By New Times
By Derek Askey
By Mark Deming
By Serene Dominic
By Jason Keil
By Robrt L. Pela and Amy Silverman
By Jeff Moses
By Serene Dominic
For those who caught it, King's last show remains a vivid memory. One of those who won't forget was King's second guitarist that night, a young Texan named Joe Kubek. Now leading his own band, Kubek admits that Freddie King's death still saddens him.
"Freddie was my idol," Kubek says. "His playing and Albert King's were my textbooks. I hated to see him go."
But Kubek also gets touchy over the frequent comparisons of his blues guitar style to Freddie King's.
There is some justification for the claims that Kubek has ripped King off. But after listening to a live set or his band's new album, it's obvious that while he owes a lot to King, Kubek has built his own style. He is closest to his mentor in the spirit, not the style, of his playing. "It doesn't matter how many notes you play or how fast or how slow you are," Kubek says in his soft Texas drawl. "Freddie always told me if you feel it, then the people are going to feel it. And that's what it's all about."
A stocky Texan, uncommonly quiet and polite, Kubek favors high-top tennis shoes and a guitar-shaped earring. The leader of the Smokin' Joe Kubek Band since 1985, Kubek put its current edition together three years ago. That group recently released its debut, Steppin' Out Texas Style, on Rounder's Bullseye Blues label.
Infinitely more polished and mature stylistically than most blues debuts, Steppin' Out Texas Style puts Kubek on the blues map in a hurry. It also pushes him to the forefront of the latest generation to inherit the Texas blues tradition. Kubek's style also shows the influence of Stevie Ray Vaughan, Johnny Winter and the granddaddy of electric Lone Star blues, T-Bone Walker.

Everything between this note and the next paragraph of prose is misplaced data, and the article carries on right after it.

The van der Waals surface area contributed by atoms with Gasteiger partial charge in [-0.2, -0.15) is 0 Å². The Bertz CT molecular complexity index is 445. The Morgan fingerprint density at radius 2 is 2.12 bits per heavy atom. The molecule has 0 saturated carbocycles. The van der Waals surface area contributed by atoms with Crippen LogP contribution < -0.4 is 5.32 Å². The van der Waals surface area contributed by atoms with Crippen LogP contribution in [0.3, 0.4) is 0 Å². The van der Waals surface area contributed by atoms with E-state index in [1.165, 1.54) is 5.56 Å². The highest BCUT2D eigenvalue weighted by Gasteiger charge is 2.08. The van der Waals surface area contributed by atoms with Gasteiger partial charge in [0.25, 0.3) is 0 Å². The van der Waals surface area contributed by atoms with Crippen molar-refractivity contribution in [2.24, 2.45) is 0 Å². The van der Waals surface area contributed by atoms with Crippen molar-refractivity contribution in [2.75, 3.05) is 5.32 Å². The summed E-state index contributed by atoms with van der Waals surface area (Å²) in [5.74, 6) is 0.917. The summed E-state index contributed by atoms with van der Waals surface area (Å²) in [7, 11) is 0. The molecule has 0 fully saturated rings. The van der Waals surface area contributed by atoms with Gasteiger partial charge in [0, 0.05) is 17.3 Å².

"What makes Texas blues different from the rest is not electricity but aggressiveness," Kubek says. "I'm not saying people outside Texas aren't aggressive, but here there are a lot of guitar players and if you don't get good quick, you're gone."
Musically, Steppin' Out Texas Style is the typical mix of slow grinds and up-tempo rockers. What makes this debut different from most is the well-honed, veteran band. While most young bands have a lot of learning to do, these boys are all growed up. Their playing is tight from the opening cut and they have a mature, distinct style throughout. Rough edges are few and far between. It's rare when a relatively unknown band makes a first album this good. Evenly divided between originals and covers, the ten-cut Steppin' Out relies on the one-two punch of Kubek's lead, slide and tremolo string skills and the solid vocals of B'nois King (no relation to Freddie or Albert). The band's sound is anchored by the evenhanded rhythm section of bassist Greg Wright and drummer Phil Campbell.
Campbell is also the group's most prolific songwriter. Most of the originals on the new record are his. Like Kubek, Campbell spent time playing with Freddie King, and, after King's death, did a stint in Stevie Ray Vaughan's band.
A sure sign of the group's maturity is its intelligent selection of covers, which include Big Bill Broonzy's "Hands on It," Willie Dixon's "That's All I Want" and Jimmy McCracklin's "Steppin' Out." Kubek and company manage to put their own spin on these well-worn classics. The strongest tune on the entire record is a searing cover version of Jimmy Reed's immortal "Natural Born Lover." Session player Gerald "Lover Lou" Sazon opens the track by shouting, "Smokin', gimme some of that Texas slide guitar!"
As good as Smokin' Joe's hot 'n' nasty guitar is B'nois King's voice. A smooth, supple singer with decent range and power, King also plays second guitar in the band.
King met Kubek at a Monday night blues jam at Dallas' Poor David's Pub in 1988. Until then, Kubek had played with other Dallas blues acts like Little Joe Blue, Charlie Robinson and Al "T.N.T." Braggs before forming his own group and working the Texas version of the "chitlin circuit."
A native of Monroe, Louisiana, B'nois King lived all over Texas before settling in Dallas in the mid-Eighties. The most intriguing thing about King--besides his name, which is the result of his bayou heritage--is that he's a jazz guitarist in vocalist's clothing. Although he's now playing blues with Kubek, King still manages to get out and gig with a jazz trio when he's home in Dallas. Speaking of names, any guitarist who takes on a nickname like "Smokin'" is asking for trouble. Kubek says the name was cooked up by an overzealous club owner in Irving, Texas, who needed a name for a impromptu group Kubek was fronting.